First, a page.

Posted by: pjbarr | March 27, 2010

Tour de Georgia

Start: Low Gap Shelter
Finish: Tray Mountain Shelter
Distance: 15.0 mi.
Trip Distance: 56.5 mi.
Side Trips: Horsetrough Mountain, Spaniard Knob, Back up Tray Mountain
Side Trip Miles: 3.2 mi.
State: Georgia
Highlights: Easy Bushwhacks, AT plaque at Unicoi Gap, Rocky Mountain, Tray Mountain

“In the depths of winter I finally learned there was in me an invincible summer” -Albert Camus, French Novelist and Playwright

Today felt like a mountain stage of the Tour de France. Ironically they held the Tour de Georgia in these very mountains for several years at the end of the last decade. I had a good view throughout the day of Brasstown Blad, the highest peak in Georgia and location of a stage finish in that race.
Today, my finish would be a top Tray Mountain, but not before handfuls of climbs that increased in intensity throughout the day.

Today started with an easy, graded Category 5 climb around the east side of Horsetrough Mountain. This being a Georgia 4,000 footer, I made the steep and lengthy bushwhack to the summit. I was endlessly fortunate that it was through open woods and not briers, mountain laurel, or especially rhododendron. The AT formerly traveled over Horsetrough Mountain – Earl Shaffer and Gene Espy summited on their hikes. I looked for old markers or blazes but time has made the trail’s former route invisible.

Shortly thereafter I passed through Chattahoochee Gap – location of the highest headwaters of the Chattahoochee River. A side trail led five miles to Brasstown Bald. Through the clear views of its lookout tower were enticing – no way. Even I have my limits. While the views from its summit were surely great today, that’s a long way and I’ve been there before.

A Category 3 climb took me up Blue Mountain. Before reaching the 4,000ft. summit, I side tripped up to another 4K peak, Spaniard Knob. I was also lucky to have open woods, though I encountered some thorned blackberry on its eastern peak. On its western peak I found wind chimes hanging in a tree.

I also stopped for lunch at Blue Mountain Shelter. It was cold and windy but I prepared my chicken with mayonnaise and Chick-fil-a sauce in tortillas. It was fantastic and reenergized me for the last leg up Blue Mountain. I last saw Carlos here and despite his intentions, he did not show up at the shelter tonight. I’m sure the killer climbs at days end stopped him short like it appears they did for many. I hope to see him again.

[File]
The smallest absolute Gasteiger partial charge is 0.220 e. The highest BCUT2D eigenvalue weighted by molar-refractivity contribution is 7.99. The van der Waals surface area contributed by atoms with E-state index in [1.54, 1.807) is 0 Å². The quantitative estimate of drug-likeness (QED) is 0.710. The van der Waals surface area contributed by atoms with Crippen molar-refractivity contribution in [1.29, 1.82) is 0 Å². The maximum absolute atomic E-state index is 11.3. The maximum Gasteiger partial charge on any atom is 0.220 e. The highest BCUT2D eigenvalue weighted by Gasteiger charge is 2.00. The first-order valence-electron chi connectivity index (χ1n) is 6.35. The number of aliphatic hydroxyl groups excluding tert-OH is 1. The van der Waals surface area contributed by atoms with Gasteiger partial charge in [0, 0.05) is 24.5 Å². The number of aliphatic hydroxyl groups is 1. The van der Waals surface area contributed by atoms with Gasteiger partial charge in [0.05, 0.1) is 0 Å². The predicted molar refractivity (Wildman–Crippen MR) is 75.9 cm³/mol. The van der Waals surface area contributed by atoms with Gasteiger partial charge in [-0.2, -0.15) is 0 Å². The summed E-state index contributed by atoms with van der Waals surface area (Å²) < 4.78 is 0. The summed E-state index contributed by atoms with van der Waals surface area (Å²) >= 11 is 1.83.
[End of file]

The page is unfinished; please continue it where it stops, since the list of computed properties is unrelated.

I reached Unicoi Gap and a highway crossing. It was Saturday – as I realized prior from the from the droves of the day hikers I saw about. I was disheartened not to find a trail magic tent set up by someone. While I shouldn’t be expecting of this generosity, its occurance is so common on weekends at road crossings during this thru hiker season that you can almost count on it. I did enjoy seeing another 1934 bronze Georgia AT plaque, another twin of that on Springer Mountain, on a rock in the gap. I saw another at Neels Gap but believe I may have missed the third, perhaps at Woody Gap, I don’t remember if there were three of four total.

Rocky Mountain, another Georgia 4K peak was the next climb – a 1,000ft Category 1 ascent. I passed Max Factor, a most friendly and pleasant 60 year old man with a huge smile, big heart, and filled to the brim with enthusiasm. He’s a slow hiker but everyone is rooting for him. He’s snoring in a sleeping bag right next to me – which means he made it here – all 15 miles of the Tour de Georgia – one of only four in our group to do so. We’re real proud of him. Got a good view from just past the top of Rocky Mountain.

I descended to Indian Grave Gap where a gravel road crossed. The location was far less haunting than I expected or its name would indicate. This began the long 1,500ft Beyond Category (HC) climb up Tray Mountain. The sun got hot and my legs were tiring, but I still made good pace. About halfway I passed through a small gap that was the former location of a cheese factory established by immigrants in the 1830s. I know little of its other history. All that remains today is a campsite, one where I suspect the remainder of our group stopped for the night.

The remainder of the climb challenged me physically and mentally. I had not needed to catch my breath all day until halfway up Tray. I’d need to do this frequently until the top. My spirit was so broken that I called off a side trip from Tray Gap to Brier Creek Bald, a Georgia 4K peak. It would have been an additional 2.2 miles on top of 18 miles already and I mentally wasn’t feeling it. Of course now, I have mild regrets but it is reachable within a half mile by car on a Forest Service road, so I can come back for it easier than had I skipped others.

I finally reached the summit of Tray Mountain, a peak I had long desired. It is the county highpoint of both White and Habersham counties. At 4,430ft, it is the 5th highest peak in Georgia. It is also a 1,000ft prominence peak.

I reached the shelter about a half mile beyond the summit and was delighted to discover ample space remained for me, especially considering rain is in the forecast for tonight. After setting up, I hiked back to the summit of Tray for photos and to enjoy the views – though these weren’t as expansive as I had long anticipated. Tray Mountain was once known as “Trail Mountain” because several Indian trails once converged on its summit. I found none, but did feel fortunate once again to have a crystal clear day to enjoy views from this great peak.

Looks like rain tomorrow, hope to make it about 10 miles to Dicks Creek Gap to hitch to the hostel in Hiawassee. Time for sleep – it was a long day!

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